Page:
Year Released: 2011
Directed by: David Yates
Starring: Daniel Radcliffe, Emma Watson, Rupert Grint, Ralph Fiennes
(PG-13, 130 min.)
"Let’s finish this the way it started. Together." Harry Potter
This final showdown between Harry and Lord Voldemort – we can actually say his name now – will keep you on the edge of your seat with its nonstop action and unraveled secrets. But there is very little of the early magic that penetrates the gray darkness casting its pall on this ultimate battle between good and evil.
Maybe that’s as it should be when the stakes are this high. Not much time for Quidditch tournaments and high-speed broomstick shenanigans. Nor a minute to spare gaping in pleasant terror at Hagrid’s latest adopted beastie. Way too busy to sit down at the candlelit long tables in Hogswarts and worry over which elegant pudding to choose. Not a moment to set back and ponder life over a pint of cold butterbeer. And even Professor McGonagall’s awkward dance lessons are distant memories now.
Perhaps that’s why I when look back upon an early picture from the first Harry Potter film with Hermione (Emma Watson) all snub-nosed innocence, Ron (Rupert Grint) not much more than a mop of red hair and a silly grin, and Harry himself (Daniel Radcliffe) all but lost behind his owlish glasses, I feel like a mom looking at the family album after dropping off the first born at college. These little moppets with magic wands instead of three wheelers had to grow up and meet the dark cruel world, but we can’t help but mourn their lost innocence and yes, ours, as well. Perhaps Robert Frost said it best:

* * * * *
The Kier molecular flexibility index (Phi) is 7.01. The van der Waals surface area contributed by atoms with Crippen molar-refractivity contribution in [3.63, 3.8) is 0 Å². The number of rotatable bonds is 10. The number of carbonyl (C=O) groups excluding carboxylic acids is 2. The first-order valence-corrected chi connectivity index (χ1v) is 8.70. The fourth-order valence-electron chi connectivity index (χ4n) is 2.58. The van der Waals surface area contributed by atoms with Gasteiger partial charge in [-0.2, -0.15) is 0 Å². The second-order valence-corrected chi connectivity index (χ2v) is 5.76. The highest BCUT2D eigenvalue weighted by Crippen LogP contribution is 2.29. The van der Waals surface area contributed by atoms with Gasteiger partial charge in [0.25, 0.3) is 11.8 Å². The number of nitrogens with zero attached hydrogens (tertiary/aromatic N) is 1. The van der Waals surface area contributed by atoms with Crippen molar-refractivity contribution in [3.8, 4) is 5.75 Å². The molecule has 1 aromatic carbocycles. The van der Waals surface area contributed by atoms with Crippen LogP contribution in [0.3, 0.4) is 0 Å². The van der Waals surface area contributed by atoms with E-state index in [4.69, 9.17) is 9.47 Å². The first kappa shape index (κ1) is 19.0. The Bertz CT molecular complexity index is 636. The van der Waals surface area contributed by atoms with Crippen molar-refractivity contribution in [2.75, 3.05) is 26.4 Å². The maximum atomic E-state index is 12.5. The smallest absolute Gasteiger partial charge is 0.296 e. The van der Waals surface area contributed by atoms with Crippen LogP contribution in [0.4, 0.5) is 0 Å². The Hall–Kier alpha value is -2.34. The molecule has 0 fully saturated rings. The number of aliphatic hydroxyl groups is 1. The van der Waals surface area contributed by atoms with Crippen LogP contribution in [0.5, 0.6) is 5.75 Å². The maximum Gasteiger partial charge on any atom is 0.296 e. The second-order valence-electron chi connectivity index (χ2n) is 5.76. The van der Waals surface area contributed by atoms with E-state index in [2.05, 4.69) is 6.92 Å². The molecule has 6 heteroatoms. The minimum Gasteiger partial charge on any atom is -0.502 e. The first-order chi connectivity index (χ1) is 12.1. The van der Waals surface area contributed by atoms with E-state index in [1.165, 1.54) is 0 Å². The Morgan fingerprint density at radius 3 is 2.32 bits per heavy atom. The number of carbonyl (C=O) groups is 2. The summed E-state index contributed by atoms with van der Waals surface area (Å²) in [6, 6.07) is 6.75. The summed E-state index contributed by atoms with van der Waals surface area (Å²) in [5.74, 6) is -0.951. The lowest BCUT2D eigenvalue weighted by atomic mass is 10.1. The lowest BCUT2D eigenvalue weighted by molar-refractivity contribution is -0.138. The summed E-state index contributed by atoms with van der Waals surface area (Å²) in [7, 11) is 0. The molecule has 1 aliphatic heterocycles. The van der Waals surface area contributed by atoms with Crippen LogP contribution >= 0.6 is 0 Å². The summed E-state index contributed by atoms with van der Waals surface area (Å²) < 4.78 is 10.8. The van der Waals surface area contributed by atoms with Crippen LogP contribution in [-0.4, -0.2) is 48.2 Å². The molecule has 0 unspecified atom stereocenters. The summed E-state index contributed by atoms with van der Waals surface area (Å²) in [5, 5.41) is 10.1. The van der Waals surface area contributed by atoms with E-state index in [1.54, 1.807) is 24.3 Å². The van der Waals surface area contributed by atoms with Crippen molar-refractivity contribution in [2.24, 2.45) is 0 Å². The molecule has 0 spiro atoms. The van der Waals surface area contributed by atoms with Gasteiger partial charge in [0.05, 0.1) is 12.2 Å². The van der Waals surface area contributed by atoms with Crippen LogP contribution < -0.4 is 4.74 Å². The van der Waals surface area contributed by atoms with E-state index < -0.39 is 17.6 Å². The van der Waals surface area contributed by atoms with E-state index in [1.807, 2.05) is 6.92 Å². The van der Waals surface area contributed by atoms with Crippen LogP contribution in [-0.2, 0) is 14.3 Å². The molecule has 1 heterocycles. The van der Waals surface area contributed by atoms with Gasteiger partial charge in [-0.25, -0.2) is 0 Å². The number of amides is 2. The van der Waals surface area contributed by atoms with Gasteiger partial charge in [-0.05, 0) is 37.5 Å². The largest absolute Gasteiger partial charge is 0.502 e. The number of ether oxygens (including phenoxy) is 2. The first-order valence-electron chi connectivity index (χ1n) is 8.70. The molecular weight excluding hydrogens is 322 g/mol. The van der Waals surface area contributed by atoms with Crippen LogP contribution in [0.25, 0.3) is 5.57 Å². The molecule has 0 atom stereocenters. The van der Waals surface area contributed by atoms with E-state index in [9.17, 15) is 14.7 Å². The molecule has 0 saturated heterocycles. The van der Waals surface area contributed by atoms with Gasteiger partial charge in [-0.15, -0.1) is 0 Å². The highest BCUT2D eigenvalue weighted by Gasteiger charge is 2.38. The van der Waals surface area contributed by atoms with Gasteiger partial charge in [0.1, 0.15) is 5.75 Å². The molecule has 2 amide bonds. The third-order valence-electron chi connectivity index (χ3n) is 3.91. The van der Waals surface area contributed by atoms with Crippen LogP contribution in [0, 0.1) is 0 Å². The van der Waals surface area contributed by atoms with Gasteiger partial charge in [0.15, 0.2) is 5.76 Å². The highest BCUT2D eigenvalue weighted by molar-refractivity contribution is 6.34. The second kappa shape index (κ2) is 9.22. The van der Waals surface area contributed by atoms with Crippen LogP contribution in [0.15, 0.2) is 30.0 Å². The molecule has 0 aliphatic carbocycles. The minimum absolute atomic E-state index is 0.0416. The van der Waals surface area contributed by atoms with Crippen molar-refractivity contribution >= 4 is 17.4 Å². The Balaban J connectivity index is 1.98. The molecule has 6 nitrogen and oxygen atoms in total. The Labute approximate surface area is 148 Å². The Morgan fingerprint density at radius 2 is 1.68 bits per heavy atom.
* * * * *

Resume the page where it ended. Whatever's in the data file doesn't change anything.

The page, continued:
Nature's first green is gold,
Her hardest hue to hold.
Her early leaf's a flower;
But only so an hour.
Then leaf subsides to leaf,
So Eden sank to grief,
So dawn goes down to day
Nothing gold can stay.
Yes, most of the old friends and foes are there, but there’s not much character development now. Theirs are mostly cameo performances in this film. Maggie Smith comes in to awaken the giant warrior statues surrounding Hogwarts to put their symbolic protection in more tangible form. Giggling that she has always wanted to perform this incantation, she provides one of the few lighter moments in decidedly darker events. And we know times are bad when Hagrid (Robbie Coltrane) is reduced to mute immobility at the terms of his captives. We’d at least have hoped for a good growl of two.
Helena Bonham Carter still lights up the screen in disheveled malevolence as Bellatrix Lestrange, smiling behind blackened teeth and Medusa like locks. We even get the pleasure of hearing Molly Weasely (Julie Walters as Ron’s mother) call her out as the female dog we know her to be.
Both Dumbledore (Michael Bambon), his legend alive even if he is not, and Severus Snape (Alan Rickman), personally my favorite character of the series, are shown to be more complex than we might have been led to suspect, while Voldemort (Ralph Fiennes playing the great noseless wonder) finally strides fully onto the screen instead of eating up the edges of it.